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Frequently Asked Questions

Original Medicare includes Medicare Part A (Hospital Insurance) and Part B (Medical Insurance). Part A covers inpatient hospital stays, care in a skilled nursing facility, hospice care, and some home health care. Part B covers certain doctors; services, outpatient care, medical supplies, and preventive services. You can join a separate Medicare drug plan to get Medicare drug coverage (Part D). You can use any doctor or hospital that takes Medicare, anywhere in the U.S. To help pay your out-of-pocket costs in Original Medicare (like your 20% coinsurance), you can also shop for and buy supplemental coverage or enroll in a Medicare Advantage Plan.
Medicare Advantage is a Medicare-approved plan from a private company that offers an alternative to Original Medicare for your health and drug coverage. These “bundled” plans include Part A, Part B, and usually Part D. In most cases, you’ll need to use doctors who are in the plan’s network. Plans may have lower out-of-pocket costs than Original Medicare. Plans may offer some extra benefits that Original Medicare doesn’t cover—like vision, hearing, and dental services.
Medicare Supplement Insurance (Medigap) is extra insurance you can buy from a private health insurance company to help pay your share of out-of-pocket costs in Original Medicare. Generally, you must have Original Medicare – Part A (Hospital Insurance) and Part B (Medical Insurance) – to buy a Medigap policy. These plans normally do not include Dental, Vision, Hearing.
All plans must cover a wide range of prescription drugs that people with Medicare take, including most drugs in certain protected classes,” like drugs to treat cancer or HIV/AIDS. A plan’s list of covered drugs is called a “formulary,” and each plan has its own formulary. Medicare drug coverage typically places drugs into different levels, called “tiers,” on their formularies. Drugs in each tier have a different cost. For example, a drug in a lower tier will generally cost you less than a drug in a higher tier.
Some people get Medicare Part A (Hospital Insurance) and Part B (Medical Insurance) automatically, and some have to sign up for it if you are already taking Social Security benefits 4 months before you turn 65. If not Contact Social Security to sign up for Medicare. You can either: Sign up for just Part A (Hospital Insurance) and Part B (Medical Insurance). Apply to get benefits from Social Security (or the Railroad Retirement Board). You’ll get Part A automatically once you start getting benefits. You’ll choose if you want Part B when you apply for benefits.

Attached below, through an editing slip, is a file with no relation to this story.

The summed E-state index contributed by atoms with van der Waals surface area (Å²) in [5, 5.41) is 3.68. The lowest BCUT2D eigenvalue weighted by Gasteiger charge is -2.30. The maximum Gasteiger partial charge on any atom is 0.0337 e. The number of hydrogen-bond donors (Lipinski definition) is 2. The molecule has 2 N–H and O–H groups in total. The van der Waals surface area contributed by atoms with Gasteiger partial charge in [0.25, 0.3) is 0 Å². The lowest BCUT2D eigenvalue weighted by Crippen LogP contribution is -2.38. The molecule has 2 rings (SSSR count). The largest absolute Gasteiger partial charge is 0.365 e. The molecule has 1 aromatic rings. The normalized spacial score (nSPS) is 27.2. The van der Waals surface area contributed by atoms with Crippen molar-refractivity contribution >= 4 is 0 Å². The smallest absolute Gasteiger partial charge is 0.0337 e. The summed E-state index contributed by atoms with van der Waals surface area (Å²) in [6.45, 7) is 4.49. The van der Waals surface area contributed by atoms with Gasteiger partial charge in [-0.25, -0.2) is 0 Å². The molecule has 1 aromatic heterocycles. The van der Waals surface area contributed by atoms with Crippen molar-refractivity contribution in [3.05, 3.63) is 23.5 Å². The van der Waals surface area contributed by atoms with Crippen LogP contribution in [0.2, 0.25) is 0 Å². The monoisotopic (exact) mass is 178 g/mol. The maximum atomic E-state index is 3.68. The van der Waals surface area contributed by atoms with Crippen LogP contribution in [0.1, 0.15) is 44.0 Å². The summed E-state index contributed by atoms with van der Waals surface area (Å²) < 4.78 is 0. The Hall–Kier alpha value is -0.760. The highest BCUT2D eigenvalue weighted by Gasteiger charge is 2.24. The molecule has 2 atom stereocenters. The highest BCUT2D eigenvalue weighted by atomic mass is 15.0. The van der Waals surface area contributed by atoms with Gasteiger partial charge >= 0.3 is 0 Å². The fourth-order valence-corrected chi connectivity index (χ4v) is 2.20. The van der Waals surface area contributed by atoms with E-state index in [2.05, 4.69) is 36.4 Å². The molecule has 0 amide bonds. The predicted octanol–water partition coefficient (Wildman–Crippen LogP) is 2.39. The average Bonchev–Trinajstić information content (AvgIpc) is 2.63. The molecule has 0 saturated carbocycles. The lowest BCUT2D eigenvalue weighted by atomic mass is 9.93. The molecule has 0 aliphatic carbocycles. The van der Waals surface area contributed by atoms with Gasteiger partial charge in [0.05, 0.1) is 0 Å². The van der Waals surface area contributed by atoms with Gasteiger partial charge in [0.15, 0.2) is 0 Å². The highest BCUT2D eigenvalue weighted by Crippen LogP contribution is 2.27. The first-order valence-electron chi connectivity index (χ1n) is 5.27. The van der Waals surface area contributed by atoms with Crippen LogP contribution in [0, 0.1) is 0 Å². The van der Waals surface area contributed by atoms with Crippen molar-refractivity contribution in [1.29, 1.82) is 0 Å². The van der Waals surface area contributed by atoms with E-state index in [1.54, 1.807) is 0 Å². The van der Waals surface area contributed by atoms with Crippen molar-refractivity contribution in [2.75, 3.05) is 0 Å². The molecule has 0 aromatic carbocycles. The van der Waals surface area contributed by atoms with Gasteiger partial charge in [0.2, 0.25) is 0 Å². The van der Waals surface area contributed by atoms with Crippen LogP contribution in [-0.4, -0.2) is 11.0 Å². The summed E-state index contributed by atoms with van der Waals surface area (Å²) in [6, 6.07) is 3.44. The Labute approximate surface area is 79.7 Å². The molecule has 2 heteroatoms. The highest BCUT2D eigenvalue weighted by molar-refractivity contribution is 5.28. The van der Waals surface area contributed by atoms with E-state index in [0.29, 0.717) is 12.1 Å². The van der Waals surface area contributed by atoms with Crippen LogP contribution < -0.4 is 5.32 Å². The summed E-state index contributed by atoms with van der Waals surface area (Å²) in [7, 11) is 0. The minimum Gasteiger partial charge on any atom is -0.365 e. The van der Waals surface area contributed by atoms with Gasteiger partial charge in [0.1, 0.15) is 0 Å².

Ways to sign up:
Online (at Social Security) – It’s the easiest and fastest way to sign up and get any financial help you may need. (You’ll need to create your Secure my Social Security account to sign up for Medicare or apply for benefits.) If you or your spouse worked for a railroad, call the Railroad Retirement Board at 1-877-772- 5772. About 2 weeks after you sign up, you will receive a welcome package with your Medicare card.

It’s important to sign up for Medicare coverage during your Initial Enrollment Period, unless you
have other coverage that’s similar in value to Medicare (like from an employer). If you don’t, you
may have to pay an extra amount, called a late enrollment penalty.
Late enrollment penalties:
Are added to your monthly premium.
Are not a one-time late fee.
Are usually charged for as long as you have that type of coverage (for most people, that’s a
lifetime penalty). The Part A penalty is different.
Go up the longer you wait to sign up – they’re based on how long you go without coverage
similar to Medicare.
Part B Penalty:
Generally, you won’t have to pay a Part B penalty if you qualify for a Special Enrollment Period.
You’ll pay an extra 10% for each year you could have signed up for Part B, but didn’t.

You may also pay a higher premium depending on your income.
Part D Penalty:
Generally, you won’t have to pay a Part D penalty if:
You have creditable drug coverage (coverage that’s similar in value to Part D) OR
You qualify for Extra Help
You’ll pay an extra 1% for each month (that’s 12% a year) if you:
Don’t join a Medicare drug plan when you first get Medicare.
Go 63 days or more without creditable drug coverage.
You may also pay a higher premium depending on your income.
After you join a Medicare drug plan, the plan will tell you if you have to pay a penalty and what
your premium will be.